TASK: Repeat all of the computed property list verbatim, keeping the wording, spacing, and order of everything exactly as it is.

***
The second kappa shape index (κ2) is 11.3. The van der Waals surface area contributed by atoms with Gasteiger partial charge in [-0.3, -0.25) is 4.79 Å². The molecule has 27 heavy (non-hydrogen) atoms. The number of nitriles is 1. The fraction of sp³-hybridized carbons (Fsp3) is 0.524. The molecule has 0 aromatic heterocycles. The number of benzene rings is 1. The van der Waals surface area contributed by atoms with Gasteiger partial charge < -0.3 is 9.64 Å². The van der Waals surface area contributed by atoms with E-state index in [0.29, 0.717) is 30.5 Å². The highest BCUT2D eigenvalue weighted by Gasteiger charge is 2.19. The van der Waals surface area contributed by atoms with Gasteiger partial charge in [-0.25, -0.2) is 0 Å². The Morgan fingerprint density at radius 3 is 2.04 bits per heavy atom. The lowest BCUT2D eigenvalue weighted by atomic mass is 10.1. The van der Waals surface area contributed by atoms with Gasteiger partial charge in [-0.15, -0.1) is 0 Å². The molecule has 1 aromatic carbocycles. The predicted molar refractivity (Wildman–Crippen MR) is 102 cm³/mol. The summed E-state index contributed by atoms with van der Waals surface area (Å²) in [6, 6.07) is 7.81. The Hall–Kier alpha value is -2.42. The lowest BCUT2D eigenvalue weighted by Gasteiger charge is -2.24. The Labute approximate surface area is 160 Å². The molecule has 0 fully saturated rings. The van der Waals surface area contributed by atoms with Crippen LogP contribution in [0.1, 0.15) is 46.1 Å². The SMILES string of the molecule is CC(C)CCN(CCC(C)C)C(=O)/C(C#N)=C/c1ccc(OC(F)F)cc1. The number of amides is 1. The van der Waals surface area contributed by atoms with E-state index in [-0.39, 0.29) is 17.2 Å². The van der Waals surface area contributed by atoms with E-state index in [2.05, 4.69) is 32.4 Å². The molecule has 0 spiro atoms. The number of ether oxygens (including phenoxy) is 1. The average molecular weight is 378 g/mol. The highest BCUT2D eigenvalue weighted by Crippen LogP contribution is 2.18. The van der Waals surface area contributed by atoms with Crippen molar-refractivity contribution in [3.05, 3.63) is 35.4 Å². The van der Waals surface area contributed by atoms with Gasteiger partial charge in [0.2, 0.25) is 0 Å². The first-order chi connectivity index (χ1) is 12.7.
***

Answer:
The second kappa shape index (κ2) is 11.3. The van der Waals surface area contributed by atoms with Gasteiger partial charge in [-0.3, -0.25) is 4.79 Å². The molecule has 27 heavy (non-hydrogen) atoms. The number of nitriles is 1. The fraction of sp³-hybridized carbons (Fsp3) is 0.524. The molecule has 0 aromatic heterocycles. The number of benzene rings is 1. The van der Waals surface area contributed by atoms with Gasteiger partial charge < -0.3 is 9.64 Å². The van der Waals surface area contributed by atoms with E-state index in [0.29, 0.717) is 30.5 Å². The highest BCUT2D eigenvalue weighted by Gasteiger charge is 2.19. The van der Waals surface area contributed by atoms with Gasteiger partial charge in [-0.25, -0.2) is 0 Å². The Morgan fingerprint density at radius 3 is 2.04 bits per heavy atom. The lowest BCUT2D eigenvalue weighted by atomic mass is 10.1. The van der Waals surface area contributed by atoms with Gasteiger partial charge in [-0.15, -0.1) is 0 Å². The molecule has 1 aromatic carbocycles. The predicted molar refractivity (Wildman–Crippen MR) is 102 cm³/mol. The summed E-state index contributed by atoms with van der Waals surface area (Å²) in [6, 6.07) is 7.81. The Hall–Kier alpha value is -2.42. The lowest BCUT2D eigenvalue weighted by Gasteiger charge is -2.24. The Labute approximate surface area is 160 Å². The molecule has 0 fully saturated rings. The van der Waals surface area contributed by atoms with Crippen LogP contribution in [0.1, 0.15) is 46.1 Å². The SMILES string of the molecule is CC(C)CCN(CCC(C)C)C(=O)/C(C#N)=C/c1ccc(OC(F)F)cc1. The number of amides is 1. The van der Waals surface area contributed by atoms with E-state index in [-0.39, 0.29) is 17.2 Å². The van der Waals surface area contributed by atoms with E-state index in [2.05, 4.69) is 32.4 Å². The molecule has 0 spiro atoms. The number of ether oxygens (including phenoxy) is 1. The average molecular weight is 378 g/mol. The highest BCUT2D eigenvalue weighted by Crippen LogP contribution is 2.18. The van der Waals surface area contributed by atoms with Crippen molar-refractivity contribution in [3.05, 3.63) is 35.4 Å². The van der Waals surface area contributed by atoms with Gasteiger partial charge in [0.2, 0.25) is 0 Å². The first-order chi connectivity index (χ1) is 12.7.